At last, something to do when you’re stuck on the M25
Log onto the Net using WiFi and do your email. How? Well, according to this report,
“The U.K. government is planning to upgrade its roadside telematics system with a wireless network designed to blanket the country with low-cost wireless Internet access.
At this week’s Wireless LAN Event here, a small Exeter-based company called Last Mile Communications (a trading name of five-year-old TIVIS Ltd.) launched the patented technology the government is eyeing for its massive roadside infrastructure upgrade. Under Last Mile’s scheme, contractors would install about 150,000 inexpensive wireless broadband transceivers in such equipment as street lights and traffic lights, which will run off available power or even solar energy.
These units will self-configure into a network capable of passing signals from one node to another until it reaches an Internet uplink, a technique known as multi-hop or mesh networking. Anyone within about 250 meters (about 820 feet) of a node will be able to access a wireless connection of 40M bps to 400M bps, although the connection will probably initially be made using standards such as Wi-Fi or WiMax, which are considerably slower. A typical consumer broadband connection runs at about half a megabit per second.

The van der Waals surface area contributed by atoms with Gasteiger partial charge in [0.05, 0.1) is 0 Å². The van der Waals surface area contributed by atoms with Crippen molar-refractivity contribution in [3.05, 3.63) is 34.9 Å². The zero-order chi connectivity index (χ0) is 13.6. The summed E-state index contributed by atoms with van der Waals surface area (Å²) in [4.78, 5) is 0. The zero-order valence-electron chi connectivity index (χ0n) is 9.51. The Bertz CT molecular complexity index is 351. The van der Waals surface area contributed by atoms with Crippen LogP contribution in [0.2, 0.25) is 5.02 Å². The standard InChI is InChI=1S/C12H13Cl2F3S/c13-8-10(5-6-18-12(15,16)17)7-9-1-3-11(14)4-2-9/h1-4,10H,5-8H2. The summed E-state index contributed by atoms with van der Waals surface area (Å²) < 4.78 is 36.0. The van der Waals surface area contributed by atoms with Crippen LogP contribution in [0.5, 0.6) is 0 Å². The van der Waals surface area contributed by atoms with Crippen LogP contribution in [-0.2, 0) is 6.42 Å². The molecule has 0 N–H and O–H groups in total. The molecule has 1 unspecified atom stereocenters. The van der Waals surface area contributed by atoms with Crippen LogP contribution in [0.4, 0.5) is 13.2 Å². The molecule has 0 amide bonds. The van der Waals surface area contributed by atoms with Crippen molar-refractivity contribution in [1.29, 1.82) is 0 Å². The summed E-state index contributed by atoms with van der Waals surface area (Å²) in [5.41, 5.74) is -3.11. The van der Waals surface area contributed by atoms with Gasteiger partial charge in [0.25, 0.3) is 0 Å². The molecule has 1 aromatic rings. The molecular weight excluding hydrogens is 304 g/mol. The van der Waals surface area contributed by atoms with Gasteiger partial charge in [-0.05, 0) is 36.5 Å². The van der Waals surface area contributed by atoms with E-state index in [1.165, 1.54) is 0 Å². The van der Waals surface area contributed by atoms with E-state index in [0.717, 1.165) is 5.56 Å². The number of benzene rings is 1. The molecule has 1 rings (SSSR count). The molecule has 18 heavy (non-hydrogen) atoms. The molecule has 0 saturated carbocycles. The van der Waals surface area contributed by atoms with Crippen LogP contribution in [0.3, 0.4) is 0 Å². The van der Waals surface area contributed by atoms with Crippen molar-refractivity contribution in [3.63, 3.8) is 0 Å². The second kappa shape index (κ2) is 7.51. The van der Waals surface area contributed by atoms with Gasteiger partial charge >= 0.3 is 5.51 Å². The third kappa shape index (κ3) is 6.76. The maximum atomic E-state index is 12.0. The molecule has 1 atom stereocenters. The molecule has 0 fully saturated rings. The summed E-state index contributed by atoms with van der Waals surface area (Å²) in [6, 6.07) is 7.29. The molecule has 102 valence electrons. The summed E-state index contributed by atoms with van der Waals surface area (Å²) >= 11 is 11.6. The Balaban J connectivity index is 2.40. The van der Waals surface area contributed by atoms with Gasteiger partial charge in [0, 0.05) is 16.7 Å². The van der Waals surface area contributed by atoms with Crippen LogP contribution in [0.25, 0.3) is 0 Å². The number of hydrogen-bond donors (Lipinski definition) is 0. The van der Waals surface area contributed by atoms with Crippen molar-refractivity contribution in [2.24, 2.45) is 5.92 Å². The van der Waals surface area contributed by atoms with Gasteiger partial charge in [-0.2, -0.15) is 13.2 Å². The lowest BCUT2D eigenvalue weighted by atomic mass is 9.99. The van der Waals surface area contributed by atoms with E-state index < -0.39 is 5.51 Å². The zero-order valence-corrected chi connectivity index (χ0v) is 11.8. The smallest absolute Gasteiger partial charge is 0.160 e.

The network is designed to connect to the broader Internet via any sort of uplink, including a standard T1 line or satellite broadband connection, the company said.
If Last Mile’s scheme is successful, it would make wireless dramatically more prevalent than it is now, with Wi-Fi hot spots currently limited to places such as airports, coffee shops and convention centers. It could also be a solution to the problems carriers have faced in bringing high-speed Internet access to remote areas that aren’t serviced by cable broadband or DSL.”